Critical Appreciation of ‘The Conch’ by Rabindranath Tagore.

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The Conch ( Shankha ) belongs to Tagore ‘ s 1916 collection of poems, Balaka ( Wild Gees ) . The poem may be likened to Pancajanya , God Krishna ‘ s conch in the Mahabharata , since the poem is a clarion call to have a spiritual fight from physical and mental inertia to a life of action and participation . According to William Radice , this poem “is a call to a self, a people or even a World that have ignored Krishna ‘ s Words , has let this conch – the symbol of the ideal of fight , since heroes in Indian epic rally their troops by blowing conches – lie neglected in the dust” . As noted by the poet ‘ s biographer Prabhat Kumar Mukhopadhyay , the poem was written from a sense of uncanny trepidation in the poet ‘ s mind about his sense of remorse for not having performed any duty towards the greater humanity .

Critics are , infact , cohesive in considering the poem as a mystical , allegorical and inspiring one . A conch in Indian culture and civilization is regarded as a holy object , related with ritual , legend and even warfare . Blowing a conch shell indicates the beginning of Some holy ceremony . In ancient times it was blown to call the warriors to war . The blowing of the conch symbolises the call of to God . The poet is deeply hurt to see such a conch grovelling in the dust , and calls upon the warriors , singers and doers to charge into action to restore this object of divine grace to its proper altar :
“Doers
Charge into action ! Do not falter !
How can we let your inspiring conch stareup at us from the dirt ?”

Tagore is often heard expressing his desire to take rest from the strife of life , but he has also often changed his mind because of his sense of duty felt from within . In The Conch says how he was willing to follow a path of prayer and repose in the Almighty ‘ s lap for the rest of his life . But at that very moment the sight of the degradation of God ‘ s sacred conch tolls him back to life as he scened to hear the blow of the conch . In almost Shelleyan spirit “Make me thy lyre ” , the poet strikes a personal note as he prays to God for restoration of his youth and attainment of a “fiery energy” so that his “life – fire leap into ecstasy ! ” when skies with dawning enlightenment will raise “ Terror in rernotest dark” . He is determined to seize and carry aloft your conch of victory . Once the sense of duty has dawned in the mind of the poet , he can slumber no more . He hopes to get some companions , knowing well that others will remain inactive with weeps and sighs and some others will simply sleep . But it is time for God ‘ s conch to joyously thunder ” and so it will .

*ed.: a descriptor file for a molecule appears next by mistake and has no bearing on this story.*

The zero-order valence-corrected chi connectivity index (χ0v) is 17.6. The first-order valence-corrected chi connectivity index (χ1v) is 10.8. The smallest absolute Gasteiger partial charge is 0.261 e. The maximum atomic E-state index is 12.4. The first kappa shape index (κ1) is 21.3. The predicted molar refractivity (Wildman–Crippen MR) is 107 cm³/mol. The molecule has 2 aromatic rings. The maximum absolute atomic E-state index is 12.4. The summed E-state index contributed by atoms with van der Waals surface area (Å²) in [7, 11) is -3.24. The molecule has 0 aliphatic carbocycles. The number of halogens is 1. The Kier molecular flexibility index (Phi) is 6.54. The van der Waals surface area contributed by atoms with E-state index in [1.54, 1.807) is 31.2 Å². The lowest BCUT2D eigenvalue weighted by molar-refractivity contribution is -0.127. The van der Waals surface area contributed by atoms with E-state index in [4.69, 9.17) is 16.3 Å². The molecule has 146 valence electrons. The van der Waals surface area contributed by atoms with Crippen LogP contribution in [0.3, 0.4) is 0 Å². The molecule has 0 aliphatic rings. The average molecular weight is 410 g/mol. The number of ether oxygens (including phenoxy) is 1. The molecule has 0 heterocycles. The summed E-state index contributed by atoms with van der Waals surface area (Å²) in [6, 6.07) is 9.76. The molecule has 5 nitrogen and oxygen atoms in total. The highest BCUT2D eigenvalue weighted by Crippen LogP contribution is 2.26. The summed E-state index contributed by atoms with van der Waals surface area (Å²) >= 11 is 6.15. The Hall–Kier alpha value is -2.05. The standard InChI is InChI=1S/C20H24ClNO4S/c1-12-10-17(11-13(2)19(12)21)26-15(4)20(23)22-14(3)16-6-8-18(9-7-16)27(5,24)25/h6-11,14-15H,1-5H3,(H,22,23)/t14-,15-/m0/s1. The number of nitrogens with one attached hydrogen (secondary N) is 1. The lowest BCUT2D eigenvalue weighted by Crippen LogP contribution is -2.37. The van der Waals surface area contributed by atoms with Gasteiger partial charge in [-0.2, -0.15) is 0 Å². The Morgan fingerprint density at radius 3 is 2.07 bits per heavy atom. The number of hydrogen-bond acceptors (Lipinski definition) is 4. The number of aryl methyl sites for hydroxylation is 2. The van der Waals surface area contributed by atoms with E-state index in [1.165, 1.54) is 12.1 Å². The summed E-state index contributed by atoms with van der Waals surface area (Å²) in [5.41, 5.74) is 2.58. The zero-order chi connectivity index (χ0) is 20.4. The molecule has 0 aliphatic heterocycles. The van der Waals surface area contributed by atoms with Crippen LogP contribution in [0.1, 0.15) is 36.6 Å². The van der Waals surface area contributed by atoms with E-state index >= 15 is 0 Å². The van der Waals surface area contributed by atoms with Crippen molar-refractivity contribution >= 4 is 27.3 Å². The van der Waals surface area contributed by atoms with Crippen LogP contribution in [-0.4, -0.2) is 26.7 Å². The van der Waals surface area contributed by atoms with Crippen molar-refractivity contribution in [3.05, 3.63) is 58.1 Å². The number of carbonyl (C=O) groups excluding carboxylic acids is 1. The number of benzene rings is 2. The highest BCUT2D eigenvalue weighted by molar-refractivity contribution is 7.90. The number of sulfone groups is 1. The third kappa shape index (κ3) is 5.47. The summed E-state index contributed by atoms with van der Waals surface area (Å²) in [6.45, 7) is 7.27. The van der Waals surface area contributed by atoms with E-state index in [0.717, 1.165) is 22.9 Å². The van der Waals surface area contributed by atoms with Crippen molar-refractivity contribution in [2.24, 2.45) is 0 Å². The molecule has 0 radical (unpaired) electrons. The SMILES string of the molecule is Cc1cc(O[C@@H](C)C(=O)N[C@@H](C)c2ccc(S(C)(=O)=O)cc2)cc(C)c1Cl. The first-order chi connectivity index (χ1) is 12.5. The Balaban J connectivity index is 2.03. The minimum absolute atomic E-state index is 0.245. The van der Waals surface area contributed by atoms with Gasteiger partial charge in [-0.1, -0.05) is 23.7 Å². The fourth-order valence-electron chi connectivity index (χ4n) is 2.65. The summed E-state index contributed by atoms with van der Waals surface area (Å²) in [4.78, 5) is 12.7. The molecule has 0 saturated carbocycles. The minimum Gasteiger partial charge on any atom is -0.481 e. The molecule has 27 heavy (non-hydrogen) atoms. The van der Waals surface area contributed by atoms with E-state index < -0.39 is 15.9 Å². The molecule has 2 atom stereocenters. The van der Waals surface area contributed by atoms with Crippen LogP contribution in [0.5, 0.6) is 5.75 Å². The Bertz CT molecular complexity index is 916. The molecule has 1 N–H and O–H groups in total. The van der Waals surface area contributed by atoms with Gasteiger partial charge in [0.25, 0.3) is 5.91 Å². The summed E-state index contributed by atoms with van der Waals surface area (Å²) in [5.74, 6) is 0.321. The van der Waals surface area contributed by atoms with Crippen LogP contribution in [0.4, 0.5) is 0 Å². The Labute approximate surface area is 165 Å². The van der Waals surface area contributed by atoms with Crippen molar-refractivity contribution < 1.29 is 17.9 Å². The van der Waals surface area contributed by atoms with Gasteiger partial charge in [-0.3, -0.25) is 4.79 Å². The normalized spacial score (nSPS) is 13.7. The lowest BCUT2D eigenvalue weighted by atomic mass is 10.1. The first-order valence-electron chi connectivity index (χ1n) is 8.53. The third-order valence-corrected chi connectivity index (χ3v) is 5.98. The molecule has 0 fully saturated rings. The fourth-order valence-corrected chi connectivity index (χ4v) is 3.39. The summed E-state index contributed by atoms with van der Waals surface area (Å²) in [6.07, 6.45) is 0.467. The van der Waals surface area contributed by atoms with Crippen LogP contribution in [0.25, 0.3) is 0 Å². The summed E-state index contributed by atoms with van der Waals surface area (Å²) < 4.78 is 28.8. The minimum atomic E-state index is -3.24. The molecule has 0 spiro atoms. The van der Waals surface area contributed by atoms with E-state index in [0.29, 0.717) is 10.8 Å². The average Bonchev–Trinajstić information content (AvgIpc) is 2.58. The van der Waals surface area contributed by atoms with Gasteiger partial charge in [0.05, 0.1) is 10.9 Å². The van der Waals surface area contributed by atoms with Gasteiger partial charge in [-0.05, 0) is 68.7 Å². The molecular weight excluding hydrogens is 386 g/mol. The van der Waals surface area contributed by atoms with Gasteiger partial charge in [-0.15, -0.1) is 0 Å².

The poet is ashamed as he thought of sleeping earlier. Now it is time to take up the armour and prepare for the battle, and he is ready to take all the “blows and hurts unflinchingly”. His determination is to restore the fallen state of the conch:
” My heart shall drum redress for your injuries;
I shall give all my strength, win back your conch and make it BOOM .”

Tagore composed “The Conch” at the age of fifty – five, with his energies failing. From personal tragedies of life, namely the deaths of his wife and his youngest son, he was lacerated in heart and was seeking a escape from life. But suddenly he heard his inner self calling him to the holy duty of bringing the people out of their narrow circles of life by blowing the conch. Infact, longing for serenity and longing for action are equal impulses in Tagore and in keeping with the teachings of the ‘Gita’ the poet here aims to reconcile the two.

Critical appreciation of ‘Arrival’ by Rabindranath Tagore.

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